Blending Grid and Solar power to my Hot Water Heater

DrDog

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Jul 17, 2020
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Im researching solutions and cant figure out how grid power and Solar are blended. I have been looking a MPP solar off grid solutions, but want to be sure how it works. I am hoping that any power from the solar panel will be combined with grid to meet the requirements to drive my hot water heater element (just the bottom). If the solar is not used until there is enough to meet the requirements, then I need a bigger array.

I was hoping to start small to offset the power requirements of the water heater.
 

mopat

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Jun 22, 2020
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Your first sentence refers to grid-tied solar systems. Your second sentence refers to off-grid systems.
how grid power and Solar are blended? solar direct current DC is inverted to grid alternating current AC, then either used locally "off-grid" or sold to utility company "grid-tied".

Water heater electric elements run from 2000- 5000 watts. Generally you cannot direct where your solar power is consumed.

Are you in USA?

Have you considered a tank less water heater?

I am trying to read your mind on what you are asking. Possibly to use an MPP off-grid unit to just power your (lower) electric water heater element?
 

efficientPV

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Sep 24, 2019
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I have a heat pump water heater and power the spare resistive heating element with solar. I think it is a great way to get into solar because it will at least pay for itself as my cost was little over the cost of the panels themselves. Powering sheds, garages, home office tend to be super loooooosers economically. The problem is there is just not hardware to buy which is cheap. A great experimenter project for people who build electronics.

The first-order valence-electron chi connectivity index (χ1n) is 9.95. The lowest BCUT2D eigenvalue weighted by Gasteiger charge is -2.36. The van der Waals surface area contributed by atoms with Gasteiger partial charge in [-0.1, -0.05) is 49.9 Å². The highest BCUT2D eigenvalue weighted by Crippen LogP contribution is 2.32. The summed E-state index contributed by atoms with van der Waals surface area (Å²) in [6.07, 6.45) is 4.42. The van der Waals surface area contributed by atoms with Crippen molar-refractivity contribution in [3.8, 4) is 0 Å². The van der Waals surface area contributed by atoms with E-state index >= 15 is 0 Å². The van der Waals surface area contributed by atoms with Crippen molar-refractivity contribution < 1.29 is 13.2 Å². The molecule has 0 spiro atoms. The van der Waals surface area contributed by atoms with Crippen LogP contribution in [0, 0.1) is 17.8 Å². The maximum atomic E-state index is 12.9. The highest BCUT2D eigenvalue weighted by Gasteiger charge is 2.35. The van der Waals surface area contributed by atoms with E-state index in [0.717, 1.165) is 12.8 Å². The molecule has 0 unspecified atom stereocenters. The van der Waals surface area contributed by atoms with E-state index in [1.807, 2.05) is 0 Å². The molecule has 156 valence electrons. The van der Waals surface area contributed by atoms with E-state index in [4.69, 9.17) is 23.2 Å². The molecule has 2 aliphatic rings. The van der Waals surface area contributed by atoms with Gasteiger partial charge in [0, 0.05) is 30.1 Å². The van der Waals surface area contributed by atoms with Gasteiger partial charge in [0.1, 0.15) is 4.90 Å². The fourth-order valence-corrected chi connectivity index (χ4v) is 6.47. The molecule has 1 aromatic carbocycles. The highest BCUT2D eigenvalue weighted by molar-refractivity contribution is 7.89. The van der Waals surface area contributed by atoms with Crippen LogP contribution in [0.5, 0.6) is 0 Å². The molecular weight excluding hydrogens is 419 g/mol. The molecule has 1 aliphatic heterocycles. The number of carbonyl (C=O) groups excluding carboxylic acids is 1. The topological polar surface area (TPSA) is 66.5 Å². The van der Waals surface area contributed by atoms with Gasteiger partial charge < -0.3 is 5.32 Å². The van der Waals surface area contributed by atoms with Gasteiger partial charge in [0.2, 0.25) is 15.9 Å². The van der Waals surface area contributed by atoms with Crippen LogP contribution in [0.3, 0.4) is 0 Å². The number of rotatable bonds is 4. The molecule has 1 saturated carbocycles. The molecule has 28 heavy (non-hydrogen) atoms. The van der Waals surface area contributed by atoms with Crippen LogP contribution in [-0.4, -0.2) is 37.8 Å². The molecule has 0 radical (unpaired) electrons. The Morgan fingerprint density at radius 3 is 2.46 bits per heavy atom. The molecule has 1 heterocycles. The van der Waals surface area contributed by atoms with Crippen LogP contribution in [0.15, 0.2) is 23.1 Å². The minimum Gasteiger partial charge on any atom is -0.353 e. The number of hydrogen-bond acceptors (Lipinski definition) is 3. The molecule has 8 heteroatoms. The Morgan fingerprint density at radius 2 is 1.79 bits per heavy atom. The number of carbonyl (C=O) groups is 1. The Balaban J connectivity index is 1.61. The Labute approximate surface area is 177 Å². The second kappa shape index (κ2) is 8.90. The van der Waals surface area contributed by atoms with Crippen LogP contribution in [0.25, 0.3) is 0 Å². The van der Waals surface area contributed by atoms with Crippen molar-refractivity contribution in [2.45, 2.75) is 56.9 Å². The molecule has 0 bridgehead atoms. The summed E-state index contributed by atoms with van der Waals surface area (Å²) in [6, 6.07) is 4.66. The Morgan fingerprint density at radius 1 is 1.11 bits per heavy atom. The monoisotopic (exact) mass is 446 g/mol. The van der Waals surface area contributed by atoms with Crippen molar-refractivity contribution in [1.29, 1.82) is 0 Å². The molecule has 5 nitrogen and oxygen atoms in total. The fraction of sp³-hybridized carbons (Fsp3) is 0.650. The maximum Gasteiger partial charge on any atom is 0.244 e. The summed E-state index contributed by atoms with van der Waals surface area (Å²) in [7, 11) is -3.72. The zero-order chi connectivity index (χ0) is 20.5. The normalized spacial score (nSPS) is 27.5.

melkier

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This is also something that interests me (blending)

Check this out:


1596913626687.png


Also, there is a standalone unit that does it (kinda pricey imo) and the example is for pumps:


1596913779149.png

IMO we need more tech like this ... I really don't want to grid tie and I don't want to completely off-grid (even with an ATS to fall back on the grid). It would be nice to have something that pulls from the PV/Bats and anything extra is pulled from the grid (blending). There may be something out there like that, I'm still learning.
 

Rider

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Sep 20, 2019
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Southern Maryland
I've been thinking about something like this:
Many tanks have two coils on independent thermostats, probably 240VAC. Break them apart electrically. One goes to the grid power. The other, replace the coil with a 120VAC and connect that to the solar side. Replacing the coil reduces the overall power needed, and has been documented somewhere on this forum a while back.

The coil on the bottom of the tank might be the grid, and set to say... 90 or 100*. The coil on the top goes to solar and is set to 120*. That way the grid quickly pre-heats the tank, and then solar takes it to full temp over a longer period of time, not unlike using a heat pump tank.
 
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Rider

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replace the coil with a 120VAC and connect that to the solar side. Replacing the coil reduces the overall power needed, and has been documented somewhere on this forum a while back.
Maybe I got that backwards..... a 240VAC coil fed by 120VAC.
 

efficientPV

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Any 240V heating element will be one quarter of the rated power on 120V. This reduction in power will work better with most inverter installations by not hogging all the inverters power. In solar the excess is a typically a smaller wattage. I run my 120V elements on 60V and have no problem supplying my hot water needs. Just takes a little longer.
 

Rider

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Location
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Any 240V heating element will be one quarter of the rated power on 120V. This reduction in power will work better with most inverter installations by not hogging all the inverters power. In solar the excess is a typically a smaller wattage. I run my 120V elements on 60V and have no problem supplying my hot water needs. Just takes a little longer.
Right. It was your posts a bunch of months ago that I remember. Never got around to trying it out...
 
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